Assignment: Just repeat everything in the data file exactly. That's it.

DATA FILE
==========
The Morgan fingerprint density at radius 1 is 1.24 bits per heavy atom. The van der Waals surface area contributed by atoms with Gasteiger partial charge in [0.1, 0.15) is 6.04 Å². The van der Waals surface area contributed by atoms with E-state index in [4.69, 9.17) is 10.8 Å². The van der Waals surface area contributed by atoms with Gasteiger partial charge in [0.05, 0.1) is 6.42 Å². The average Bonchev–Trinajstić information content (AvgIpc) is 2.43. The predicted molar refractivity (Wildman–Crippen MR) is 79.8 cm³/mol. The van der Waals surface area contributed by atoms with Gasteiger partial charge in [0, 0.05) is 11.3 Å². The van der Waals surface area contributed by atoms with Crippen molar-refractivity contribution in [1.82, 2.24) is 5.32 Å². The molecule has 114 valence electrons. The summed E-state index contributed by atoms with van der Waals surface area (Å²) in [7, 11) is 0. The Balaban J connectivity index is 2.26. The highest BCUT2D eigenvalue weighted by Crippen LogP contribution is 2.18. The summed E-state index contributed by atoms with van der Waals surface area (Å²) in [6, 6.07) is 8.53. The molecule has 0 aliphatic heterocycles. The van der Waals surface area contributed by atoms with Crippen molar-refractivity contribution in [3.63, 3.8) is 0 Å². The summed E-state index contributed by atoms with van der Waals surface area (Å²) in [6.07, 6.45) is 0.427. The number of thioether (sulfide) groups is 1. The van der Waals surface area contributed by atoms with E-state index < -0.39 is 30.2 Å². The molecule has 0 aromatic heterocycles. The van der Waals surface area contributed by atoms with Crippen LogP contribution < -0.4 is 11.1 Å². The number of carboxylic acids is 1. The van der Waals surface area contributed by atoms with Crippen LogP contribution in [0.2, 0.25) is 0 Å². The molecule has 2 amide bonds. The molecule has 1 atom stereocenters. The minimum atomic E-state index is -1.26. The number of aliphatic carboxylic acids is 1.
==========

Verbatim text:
The Morgan fingerprint density at radius 1 is 1.24 bits per heavy atom. The van der Waals surface area contributed by atoms with Gasteiger partial charge in [0.1, 0.15) is 6.04 Å². The van der Waals surface area contributed by atoms with E-state index in [4.69, 9.17) is 10.8 Å². The van der Waals surface area contributed by atoms with Gasteiger partial charge in [0.05, 0.1) is 6.42 Å². The average Bonchev–Trinajstić information content (AvgIpc) is 2.43. The predicted molar refractivity (Wildman–Crippen MR) is 79.8 cm³/mol. The van der Waals surface area contributed by atoms with Gasteiger partial charge in [0, 0.05) is 11.3 Å². The van der Waals surface area contributed by atoms with Crippen molar-refractivity contribution in [1.82, 2.24) is 5.32 Å². The molecule has 114 valence electrons. The summed E-state index contributed by atoms with van der Waals surface area (Å²) in [7, 11) is 0. The Balaban J connectivity index is 2.26. The highest BCUT2D eigenvalue weighted by Crippen LogP contribution is 2.18. The summed E-state index contributed by atoms with van der Waals surface area (Å²) in [6, 6.07) is 8.53. The molecule has 0 aliphatic heterocycles. The van der Waals surface area contributed by atoms with Crippen molar-refractivity contribution in [3.63, 3.8) is 0 Å². The summed E-state index contributed by atoms with van der Waals surface area (Å²) in [6.07, 6.45) is 0.427. The number of thioether (sulfide) groups is 1. The van der Waals surface area contributed by atoms with E-state index < -0.39 is 30.2 Å². The molecule has 0 aromatic heterocycles. The van der Waals surface area contributed by atoms with Crippen LogP contribution < -0.4 is 11.1 Å². The number of carboxylic acids is 1. The van der Waals surface area contributed by atoms with Crippen LogP contribution in [0.2, 0.25) is 0 Å². The molecule has 2 amide bonds. The molecule has 1 atom stereocenters. The minimum atomic E-state index is -1.26. The number of aliphatic carboxylic acids is 1.